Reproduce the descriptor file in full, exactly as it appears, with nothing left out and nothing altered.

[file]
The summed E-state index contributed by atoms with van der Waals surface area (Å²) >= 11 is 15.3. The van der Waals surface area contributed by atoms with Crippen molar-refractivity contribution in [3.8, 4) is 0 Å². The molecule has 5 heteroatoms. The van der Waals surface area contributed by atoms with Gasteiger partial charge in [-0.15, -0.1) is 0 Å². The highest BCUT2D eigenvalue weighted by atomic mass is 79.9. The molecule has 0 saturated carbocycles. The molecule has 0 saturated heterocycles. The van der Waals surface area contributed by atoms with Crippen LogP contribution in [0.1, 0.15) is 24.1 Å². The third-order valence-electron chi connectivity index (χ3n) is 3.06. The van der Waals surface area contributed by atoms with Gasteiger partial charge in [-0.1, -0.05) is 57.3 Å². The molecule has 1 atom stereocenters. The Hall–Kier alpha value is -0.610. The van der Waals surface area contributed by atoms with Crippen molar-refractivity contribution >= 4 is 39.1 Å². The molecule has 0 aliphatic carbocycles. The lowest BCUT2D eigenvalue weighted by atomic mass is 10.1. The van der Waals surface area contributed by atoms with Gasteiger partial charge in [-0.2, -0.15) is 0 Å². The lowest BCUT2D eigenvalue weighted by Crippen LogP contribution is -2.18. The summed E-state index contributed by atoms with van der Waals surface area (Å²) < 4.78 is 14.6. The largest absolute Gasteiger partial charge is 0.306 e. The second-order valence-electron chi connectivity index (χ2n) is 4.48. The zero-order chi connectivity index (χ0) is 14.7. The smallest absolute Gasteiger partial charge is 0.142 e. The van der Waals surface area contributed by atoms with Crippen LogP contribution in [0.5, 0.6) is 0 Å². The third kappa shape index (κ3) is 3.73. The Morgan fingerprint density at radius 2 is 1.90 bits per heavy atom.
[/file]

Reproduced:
The summed E-state index contributed by atoms with van der Waals surface area (Å²) >= 11 is 15.3. The van der Waals surface area contributed by atoms with Crippen molar-refractivity contribution in [3.8, 4) is 0 Å². The molecule has 5 heteroatoms. The van der Waals surface area contributed by atoms with Gasteiger partial charge in [-0.15, -0.1) is 0 Å². The highest BCUT2D eigenvalue weighted by atomic mass is 79.9. The molecule has 0 saturated carbocycles. The molecule has 0 saturated heterocycles. The van der Waals surface area contributed by atoms with Crippen LogP contribution in [0.1, 0.15) is 24.1 Å². The third-order valence-electron chi connectivity index (χ3n) is 3.06. The van der Waals surface area contributed by atoms with Gasteiger partial charge in [-0.1, -0.05) is 57.3 Å². The molecule has 1 atom stereocenters. The Hall–Kier alpha value is -0.610. The van der Waals surface area contributed by atoms with Crippen molar-refractivity contribution >= 4 is 39.1 Å². The molecule has 0 aliphatic carbocycles. The lowest BCUT2D eigenvalue weighted by atomic mass is 10.1. The van der Waals surface area contributed by atoms with Gasteiger partial charge in [-0.2, -0.15) is 0 Å². The lowest BCUT2D eigenvalue weighted by Crippen LogP contribution is -2.18. The summed E-state index contributed by atoms with van der Waals surface area (Å²) < 4.78 is 14.6. The largest absolute Gasteiger partial charge is 0.306 e. The second-order valence-electron chi connectivity index (χ2n) is 4.48. The zero-order chi connectivity index (χ0) is 14.7. The smallest absolute Gasteiger partial charge is 0.142 e. The van der Waals surface area contributed by atoms with Crippen LogP contribution in [0.5, 0.6) is 0 Å². The third kappa shape index (κ3) is 3.73. The Morgan fingerprint density at radius 2 is 1.90 bits per heavy atom.